Wednesday, February 04, 2009

Early Tournament Deep Stack Play

The 20k guaranteed deep stack mtt nightly at 8pm ET on Ultimate Bet continues to be one of the very best values out there as far as a regular mtt with some serious play in it that can seriously reward the skilled player due to its very deep stacks and extended structure. Although 8pm is very difficult for me to make regularly given my schedule at my job and a decently long commute now that I live in the 'burbs, I try to play this thing whenever I have the time and the inclination, because it's just too good to pass up.

Today I thought I would briefly show the types of plays I like to make early in this tournament, given how hugely deep everyone starts off in this thing. Blinds open at 5-10, and the starting stacks in this deep stack tournament are a fatty 5000 chips, making for 500 big blinds to begin with, and ending the first hour with still 100 big blinds even if your starting stack remains flat throughout the first 60 minutes of play. With stacks this deep, I literally find myself tempted to call almost any bet from almost any position if it's small enough, in particular from late position given the massive implied odds that can be present due to those 500 big blind stacks to start with.

So, for example, it is very hard to get me to fold any pocket pair preflop, just for the pure set mining possibilities. So here I am dealt a small pocket pair very early in the 20k deep stack, with a caller already ahead of me:

And of course there is no way I'm not limping along for 10 chips in this one. Unfortunately, the player to my left also limped but then the next guy popped it up to 120, 12 times the previous bet of 10 chips. At this point, with everyone sitting on still more than 40 times that 120-chip bet, I figure if this thing gets called in even one other place, which I knew it would, I can certainly see a flop to set mine and just hope I don't get set-over-setted if I do nail another 4 on the flop. While I'm pondering this though, the big blind surprises by reraising another 3.5x the already-raised bet, and the action folds to me:

So now I know my pocket 4s are behind at least one of these guys, there's no way in hike I'm re-reraising with 44 here, and it will cost me 395 chips to call into a pot with 570 already in it. But those pure pot odds are not the thing that really impacts my decision here -- really, what this reraise from the big blind does is significantly impair my ability to profitably set-mine. Because now, if I call this 405-chip bet, now my one (or two) opponents will each have just barely more than 11 times the preflop bet left in their stacks after the flop. I've seen somewhat different numbers from different sources on this point, but generally speaking, to profitably set-mine, I like to play against opponents who have at least 15 times the current preflop bet left behind in their stacks, so that my implied odds are high enough to enable me to really cash in in those 1-in-8 times when I do flop my set. In this case, 12 times the preflop bet, without knowing if the original preflop raiser is even going to call this reraise, is simply not quite enough for me to risk essentially 1/12th of my starting stack. So, reluctantly, I fold here, feeling like I'm just not quite getting the proper implied odds to make this call. The original raiser did call, the flop came all rags (no 4 on it, don't worry), and the reraiser led out for nearly the full pot, to which the original preflop raiser folded his hand. Well played by me.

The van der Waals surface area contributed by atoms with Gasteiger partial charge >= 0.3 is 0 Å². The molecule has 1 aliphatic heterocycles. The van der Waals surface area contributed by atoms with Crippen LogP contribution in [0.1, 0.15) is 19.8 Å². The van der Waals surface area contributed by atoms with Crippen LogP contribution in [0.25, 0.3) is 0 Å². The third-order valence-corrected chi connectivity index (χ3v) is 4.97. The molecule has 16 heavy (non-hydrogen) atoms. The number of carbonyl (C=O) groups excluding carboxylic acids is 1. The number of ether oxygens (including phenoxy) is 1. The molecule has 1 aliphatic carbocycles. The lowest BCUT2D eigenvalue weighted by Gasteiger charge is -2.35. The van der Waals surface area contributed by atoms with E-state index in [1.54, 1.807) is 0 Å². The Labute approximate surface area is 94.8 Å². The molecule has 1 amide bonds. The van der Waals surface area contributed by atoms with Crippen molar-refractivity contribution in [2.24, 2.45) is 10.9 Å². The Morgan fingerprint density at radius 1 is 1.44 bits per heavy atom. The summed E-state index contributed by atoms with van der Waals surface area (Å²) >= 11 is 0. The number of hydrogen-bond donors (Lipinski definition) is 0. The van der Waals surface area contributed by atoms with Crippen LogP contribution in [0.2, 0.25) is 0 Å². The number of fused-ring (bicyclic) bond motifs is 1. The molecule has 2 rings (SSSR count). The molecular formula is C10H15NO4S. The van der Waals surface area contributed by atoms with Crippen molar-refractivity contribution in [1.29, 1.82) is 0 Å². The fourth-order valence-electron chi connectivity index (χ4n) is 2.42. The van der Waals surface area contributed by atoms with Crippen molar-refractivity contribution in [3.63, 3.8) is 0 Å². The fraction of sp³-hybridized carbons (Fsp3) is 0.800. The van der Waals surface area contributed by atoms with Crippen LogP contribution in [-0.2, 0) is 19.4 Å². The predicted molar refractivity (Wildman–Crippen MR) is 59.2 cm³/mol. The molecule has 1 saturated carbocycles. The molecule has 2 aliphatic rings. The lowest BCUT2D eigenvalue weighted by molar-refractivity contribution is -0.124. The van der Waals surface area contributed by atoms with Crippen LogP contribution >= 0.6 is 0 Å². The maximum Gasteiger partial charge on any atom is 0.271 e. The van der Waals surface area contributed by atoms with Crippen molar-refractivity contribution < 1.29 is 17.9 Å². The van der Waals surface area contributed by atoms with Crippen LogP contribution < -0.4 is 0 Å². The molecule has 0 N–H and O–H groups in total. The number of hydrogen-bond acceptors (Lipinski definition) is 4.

On the very next hand in this particular run of the 20k deep stack, I pick up pocket 3s in a very similar position with one limper already in ahead of me:

Again, I go for the limp-behind here. Often with a pocket pair I will raise from many positions if first in, but with stacks this deep and so many people left behind me to act, it is highly unlikely that I get anyone to fold who was going to call the 10 chips with any kind of a normal-looking raise, and I could get reraised off the hand once again just like the previous hand, so why raise? I limp, and then the same bozo two players to my left raises it up, to the exact same 120 chips as in the previous hand, and the action gets back to me with the original UTG limper having already called the preflop raise:

Now in this case, I'm loving the case to call here. Now with a bet of only 120 chips, my opponents are each sitting on roughly 40 times the current preflop bet, easily enough implied odds to justify calling a preflop raise with any pocket pair. What's more, I've got two players already in the pot, and both of them are in positions of relative strength the way I see it, with the UTG player limp-calling UTG -- often indicative of a strong hand, generally speaking -- and with the preflop raiser having raised the limpers for a second consecutive hand, and done so with the exact same bet size as the previous hand. Knowing how bogus this move is likely to look to everyone else at the table, in my book this typically indicates a very strong hand, one where the raiser is trying to trap others into calling or even reraising him by trying to mimic exactly what he did in the previous hand just to appear like a big fat bluffer. Contrary to what you might be thinking, I love that both of these players have indicated strong preflop hands -- that's exactly what I want with a low pocket pair like 3s, if I'm getting the implied odds to set mine. Think about it -- what do I want these guys to have if I manage to flop a set of 3s on this board? Do I want them to have A9s and 66? Hell no. I want them to have AA and KK if I can pick it. I want them to give me easily sufficient implied odds to set mine, but then to have hands strong enough on most flops that they won't want to get away. Hopefully I have that here -- again my hopes are especially high for the preflop raise-the-limpers guy -- so of course I make the call thanks to the deep stacks that this tournament provides in the earlygoing.